Why is this medicine prescribed?
Tranexamic acid is used to treat heavy bleeding during the menstrual cycle (monthly periods) in women. Tranexamic acid is in a class of medications called antifibrinolytics. It works to improve blood clotting.
Are there other uses for this medicine?
This medication may be prescribed for other uses; ask your doctor or pharmacist for more information.
How should this medicine be used?
Tranexamic acid comes as a tablet to take by mouth. It is usually taken with or without food three times a day for up to 5 days during monthly menstruation. You should begin taking this medication each month when your period starts. Do not take tranexamic acid when you do not have a period. Take tranexamic acid at around the same times every day you are to receive a dose. Follow the directions on your prescription label carefully, and ask your doctor or pharmacist to explain any part you do not understand. Take tranexamic acid exactly as directed. Do not take tranexamic acid tablets for more than 5 days in a menstrual cycle or take more than 6 tablets in a 24 hour period of time.
Swallow the tablets whole; do not split, chew, or crush them.
Tranexamic acid is used to decrease the amount of blood lost during your monthly period but does not stop menstrual bleeding. Call your doctor if your bleeding does not improve or gets worse during your treatment.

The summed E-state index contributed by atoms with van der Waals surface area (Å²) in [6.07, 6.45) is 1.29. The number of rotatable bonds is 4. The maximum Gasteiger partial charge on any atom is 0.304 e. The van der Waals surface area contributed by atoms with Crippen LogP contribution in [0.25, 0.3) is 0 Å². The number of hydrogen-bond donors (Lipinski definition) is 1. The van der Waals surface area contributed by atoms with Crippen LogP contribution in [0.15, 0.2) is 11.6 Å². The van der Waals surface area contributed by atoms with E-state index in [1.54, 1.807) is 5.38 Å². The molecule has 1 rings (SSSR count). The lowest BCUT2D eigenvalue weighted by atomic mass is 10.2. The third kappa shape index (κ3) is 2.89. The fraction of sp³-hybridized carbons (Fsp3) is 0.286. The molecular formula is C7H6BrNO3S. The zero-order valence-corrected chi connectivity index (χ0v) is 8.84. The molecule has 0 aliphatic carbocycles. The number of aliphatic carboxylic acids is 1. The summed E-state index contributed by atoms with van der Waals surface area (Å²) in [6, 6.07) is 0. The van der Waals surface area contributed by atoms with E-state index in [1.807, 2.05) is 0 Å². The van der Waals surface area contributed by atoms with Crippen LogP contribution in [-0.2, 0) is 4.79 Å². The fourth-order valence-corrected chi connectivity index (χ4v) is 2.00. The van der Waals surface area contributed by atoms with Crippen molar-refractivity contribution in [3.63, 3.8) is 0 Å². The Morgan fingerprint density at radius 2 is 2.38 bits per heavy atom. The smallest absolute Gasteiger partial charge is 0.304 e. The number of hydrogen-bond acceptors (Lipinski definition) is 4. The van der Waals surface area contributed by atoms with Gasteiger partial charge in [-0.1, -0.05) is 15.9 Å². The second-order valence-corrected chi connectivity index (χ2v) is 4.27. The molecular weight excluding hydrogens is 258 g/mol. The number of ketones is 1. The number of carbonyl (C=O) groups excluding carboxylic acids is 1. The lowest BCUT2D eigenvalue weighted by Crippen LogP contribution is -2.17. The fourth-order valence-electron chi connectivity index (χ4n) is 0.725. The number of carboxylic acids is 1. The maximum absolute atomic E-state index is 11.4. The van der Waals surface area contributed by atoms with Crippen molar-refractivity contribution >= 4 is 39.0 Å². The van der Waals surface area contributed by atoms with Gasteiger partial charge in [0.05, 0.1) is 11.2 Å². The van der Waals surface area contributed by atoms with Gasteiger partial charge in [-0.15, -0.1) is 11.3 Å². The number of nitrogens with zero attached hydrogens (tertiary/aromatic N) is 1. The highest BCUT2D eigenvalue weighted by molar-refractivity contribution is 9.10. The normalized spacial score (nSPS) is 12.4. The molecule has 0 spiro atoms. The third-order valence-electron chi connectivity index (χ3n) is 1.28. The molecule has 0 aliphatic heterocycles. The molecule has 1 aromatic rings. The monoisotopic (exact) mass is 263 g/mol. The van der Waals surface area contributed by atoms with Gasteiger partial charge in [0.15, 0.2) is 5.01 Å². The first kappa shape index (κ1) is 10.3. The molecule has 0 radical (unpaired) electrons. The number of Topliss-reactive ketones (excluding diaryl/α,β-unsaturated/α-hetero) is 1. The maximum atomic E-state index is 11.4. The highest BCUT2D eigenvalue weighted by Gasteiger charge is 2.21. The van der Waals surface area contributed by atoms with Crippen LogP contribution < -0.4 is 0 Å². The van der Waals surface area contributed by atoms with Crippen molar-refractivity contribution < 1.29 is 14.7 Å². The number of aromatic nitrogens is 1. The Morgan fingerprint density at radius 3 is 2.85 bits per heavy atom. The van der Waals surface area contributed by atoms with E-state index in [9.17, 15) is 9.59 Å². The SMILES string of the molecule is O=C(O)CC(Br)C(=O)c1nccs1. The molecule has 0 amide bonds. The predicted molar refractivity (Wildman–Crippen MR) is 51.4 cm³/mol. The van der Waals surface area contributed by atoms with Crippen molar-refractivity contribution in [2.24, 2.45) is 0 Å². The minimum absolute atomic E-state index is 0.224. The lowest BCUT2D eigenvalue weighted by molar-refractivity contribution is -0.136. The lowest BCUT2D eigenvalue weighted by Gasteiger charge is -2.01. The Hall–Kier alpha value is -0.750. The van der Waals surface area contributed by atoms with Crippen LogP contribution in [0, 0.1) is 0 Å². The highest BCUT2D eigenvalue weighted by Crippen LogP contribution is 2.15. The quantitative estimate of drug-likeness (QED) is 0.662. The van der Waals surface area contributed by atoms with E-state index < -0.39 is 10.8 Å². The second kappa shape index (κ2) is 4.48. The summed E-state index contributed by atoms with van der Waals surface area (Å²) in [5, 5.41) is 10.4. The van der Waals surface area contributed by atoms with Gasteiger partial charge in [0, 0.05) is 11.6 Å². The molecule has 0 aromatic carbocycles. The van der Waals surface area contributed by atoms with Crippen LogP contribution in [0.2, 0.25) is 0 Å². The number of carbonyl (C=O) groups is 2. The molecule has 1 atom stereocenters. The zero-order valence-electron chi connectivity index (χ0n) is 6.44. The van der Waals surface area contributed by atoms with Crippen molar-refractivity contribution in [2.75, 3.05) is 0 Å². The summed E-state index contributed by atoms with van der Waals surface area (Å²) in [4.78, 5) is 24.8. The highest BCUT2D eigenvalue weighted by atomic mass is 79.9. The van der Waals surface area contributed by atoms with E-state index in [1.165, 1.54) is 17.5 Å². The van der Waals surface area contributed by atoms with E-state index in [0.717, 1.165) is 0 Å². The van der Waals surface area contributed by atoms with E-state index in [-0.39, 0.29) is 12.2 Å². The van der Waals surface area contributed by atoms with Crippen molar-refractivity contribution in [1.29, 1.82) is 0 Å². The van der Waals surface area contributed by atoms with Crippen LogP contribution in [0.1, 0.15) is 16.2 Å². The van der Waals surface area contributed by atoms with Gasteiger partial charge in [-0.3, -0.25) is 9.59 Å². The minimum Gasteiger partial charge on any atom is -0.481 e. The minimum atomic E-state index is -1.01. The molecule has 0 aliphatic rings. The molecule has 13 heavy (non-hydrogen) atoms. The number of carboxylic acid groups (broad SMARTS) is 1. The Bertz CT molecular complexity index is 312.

Ask your pharmacist or doctor for a copy of the manufacturer's information for the patient.
What special precautions should I follow?
Before taking tranexamic acid,
- tell your doctor and pharmacist if you are allergic to tranexamic acid, any other medications, or any of the ingredients in tranexamic acid tablets. Ask your pharmacist for a list of the ingredients.
- tell your doctor if you are taking hormonal contraceptives (birth control pills, patches, rings, and injections). Your doctor will probably tell you not to take tranexamic acid if you are taking this medication.
- tell your doctor and pharmacist what other prescription and nonprescription medications, vitamins, nutritional supplements, and herbal products you are taking or plan to take. Be sure to mention any of the following: certain medications used to improve blood clotting including Factor IX complex concentrate (AlphaNine SD, Bebulin VH, Benefix, Mononine, Profilmine SD) and activated prothrombin complex concentrate (Feiba NF); and tretinoin. Tell your doctor you are taking tranexamic acid if you will be receiving medications to treat blood clots, including tissue plasminogen activators such as alteplase (Activase) and reteplase (Retavase). Your doctor may need to change the doses of your medications or monitor you carefully for side effects.
- tell your doctor if you have or have ever had a blood clot, if you have a blood clotting condition, or if you have been told you are at risk of having a blood clot. Your doctor will probably tell you not to take tranexamic acid.
- tell your doctor if you are pregnant, plan to become pregnant, or are breast-feeding. If you become pregnant while taking tranexamic acid, call your doctor.
- tell your doctor if you have or have ever had kidney disease. Also tell your doctor if the time between the start of your menstrual periods is less than 21 days or more than 35 days.
- if you are having surgery, including dental surgery, tell the doctor or dentist that you are taking tranexamic acid.
What special dietary instructions should I follow?
Unless your doctor tells you otherwise, continue your normal diet.
What should I do if I forget to take a dose?